3. Learning analytics can provide help and support in different challenging situations. 

Students emphasised how important it is that the feedback provided via LA tools motivates, activates, and inspires them on their academic paths. Students explained that they are aware of when they are falling behind with their studies — it’s getting back on track that’s tough when they face difficulties such as knowing how to organize delayed course assignments, how to start improving your exam grades or continue a course that you almost dropped out from. So students discussed the need for visualizations that don’t just present their current situation, but provide insights and possible suggestions of how to resolve the challenges, such as if they are about to fail a course. As increasingly discussed in learning analytics community, students also recognized the possible risk of LA feedback decreasing their motivation 

So, while students certainly felt that the feedback should guide their learning, they also discussed how important they personally consider certain tools for their learning. They identified that their peers might need different kinds of LA tools. It is important to understand why students would use the designed tools and how these tools can actually help different students in practice. 

4. Learning analytics can work as a feedback channel to adapt the learning conditions according to students' individual needs.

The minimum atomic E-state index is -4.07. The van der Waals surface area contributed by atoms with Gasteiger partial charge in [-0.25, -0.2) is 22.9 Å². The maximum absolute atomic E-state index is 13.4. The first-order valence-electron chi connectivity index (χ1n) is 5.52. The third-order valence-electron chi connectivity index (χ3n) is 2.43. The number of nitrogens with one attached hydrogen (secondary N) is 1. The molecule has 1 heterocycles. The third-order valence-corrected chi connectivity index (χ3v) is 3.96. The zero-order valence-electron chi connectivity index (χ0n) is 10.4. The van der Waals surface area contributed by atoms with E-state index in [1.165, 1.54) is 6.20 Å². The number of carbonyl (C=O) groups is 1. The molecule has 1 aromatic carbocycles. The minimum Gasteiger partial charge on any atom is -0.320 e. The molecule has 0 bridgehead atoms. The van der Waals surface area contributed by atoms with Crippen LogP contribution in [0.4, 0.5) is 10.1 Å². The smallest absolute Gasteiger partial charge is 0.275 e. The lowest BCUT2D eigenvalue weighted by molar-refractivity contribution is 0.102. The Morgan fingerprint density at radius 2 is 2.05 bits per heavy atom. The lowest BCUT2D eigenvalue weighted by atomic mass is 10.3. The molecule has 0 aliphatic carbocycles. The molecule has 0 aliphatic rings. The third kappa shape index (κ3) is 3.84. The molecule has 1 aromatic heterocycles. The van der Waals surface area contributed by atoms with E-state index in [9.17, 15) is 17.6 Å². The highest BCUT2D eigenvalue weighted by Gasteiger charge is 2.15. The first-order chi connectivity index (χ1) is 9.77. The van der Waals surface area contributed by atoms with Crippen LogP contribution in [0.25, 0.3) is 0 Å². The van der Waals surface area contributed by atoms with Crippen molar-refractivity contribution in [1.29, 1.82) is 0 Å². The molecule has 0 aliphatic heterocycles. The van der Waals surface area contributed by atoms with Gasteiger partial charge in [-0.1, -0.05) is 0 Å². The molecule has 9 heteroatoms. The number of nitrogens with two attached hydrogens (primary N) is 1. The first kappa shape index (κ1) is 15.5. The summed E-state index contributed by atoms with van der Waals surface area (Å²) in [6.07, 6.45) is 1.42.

Student agency was highlighted throughout the conversations about study paths and learning analytics. Students suggested that LA could help them to personalise their learning by making different options visible, and helping them by adapting the goals and materials for learning. They especially discussed the possibilities for designing individual academic paths with the help of learning analytics tools. They envisaged that knowing what kinds of courses were available to them would help them to make better course choices as they planned for different kinds of careers.  

Agency was also related to their sense of autonomy: students wanted to be able to decide when and how to use available LA tools. They also discussed critically the importance of their agency in privacy control and data protection. Students wanted to be involved in the conversation about institutional data management.  

To summarise, we learned that considering all dimensions of engagement is important in designing LA tools. The four roles that students named for learning analytics help to contextualize how learning analytics at their best can positively influence student engagement. These roles help us to see how designing good LA tools is not just about the working functionalities in the dashboard, but remind us to raise our eyes beyond the digital systems, and see students as a whole. The key action is to understand students beyond the digital contexts and see how the LA tools can deliver actionable and meaningful insights in their everyday studies. How will you leverage learning analytics tools to improve educational practice?  


Learn more... 

Silvola, A., Näykki, P., Kaveri, A. & Muukkonen, H. (2021). Expectations for supporting student engagement with learning analytics: An academic path perspective. Computers and Education, 168, 104192